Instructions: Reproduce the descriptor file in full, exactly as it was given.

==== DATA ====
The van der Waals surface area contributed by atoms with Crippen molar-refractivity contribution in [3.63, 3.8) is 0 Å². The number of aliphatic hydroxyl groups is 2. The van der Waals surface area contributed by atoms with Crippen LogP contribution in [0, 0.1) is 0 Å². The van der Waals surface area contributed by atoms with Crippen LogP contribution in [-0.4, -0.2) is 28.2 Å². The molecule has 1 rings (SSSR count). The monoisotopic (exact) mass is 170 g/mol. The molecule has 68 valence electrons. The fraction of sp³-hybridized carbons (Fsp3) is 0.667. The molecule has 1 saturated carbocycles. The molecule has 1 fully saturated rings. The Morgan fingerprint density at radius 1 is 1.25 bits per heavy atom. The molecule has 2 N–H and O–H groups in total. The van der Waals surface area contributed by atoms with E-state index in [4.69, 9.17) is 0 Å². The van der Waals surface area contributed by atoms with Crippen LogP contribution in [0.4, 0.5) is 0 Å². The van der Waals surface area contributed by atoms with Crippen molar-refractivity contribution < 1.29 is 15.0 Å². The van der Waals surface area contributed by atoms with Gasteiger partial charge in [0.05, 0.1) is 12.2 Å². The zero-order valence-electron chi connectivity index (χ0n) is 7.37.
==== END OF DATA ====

The van der Waals surface area contributed by atoms with Crippen molar-refractivity contribution in [3.63, 3.8) is 0 Å². The number of aliphatic hydroxyl groups is 2. The van der Waals surface area contributed by atoms with Crippen LogP contribution in [0, 0.1) is 0 Å². The van der Waals surface area contributed by atoms with Crippen LogP contribution in [-0.4, -0.2) is 28.2 Å². The molecule has 1 rings (SSSR count). The monoisotopic (exact) mass is 170 g/mol. The molecule has 68 valence electrons. The fraction of sp³-hybridized carbons (Fsp3) is 0.667. The molecule has 1 saturated carbocycles. The molecule has 1 fully saturated rings. The Morgan fingerprint density at radius 1 is 1.25 bits per heavy atom. The molecule has 2 N–H and O–H groups in total. The van der Waals surface area contributed by atoms with E-state index in [4.69, 9.17) is 0 Å². The van der Waals surface area contributed by atoms with Crippen LogP contribution in [0.4, 0.5) is 0 Å². The van der Waals surface area contributed by atoms with Crippen molar-refractivity contribution < 1.29 is 15.0 Å². The van der Waals surface area contributed by atoms with Gasteiger partial charge in [0.05, 0.1) is 12.2 Å². The zero-order valence-electron chi connectivity index (χ0n) is 7.37.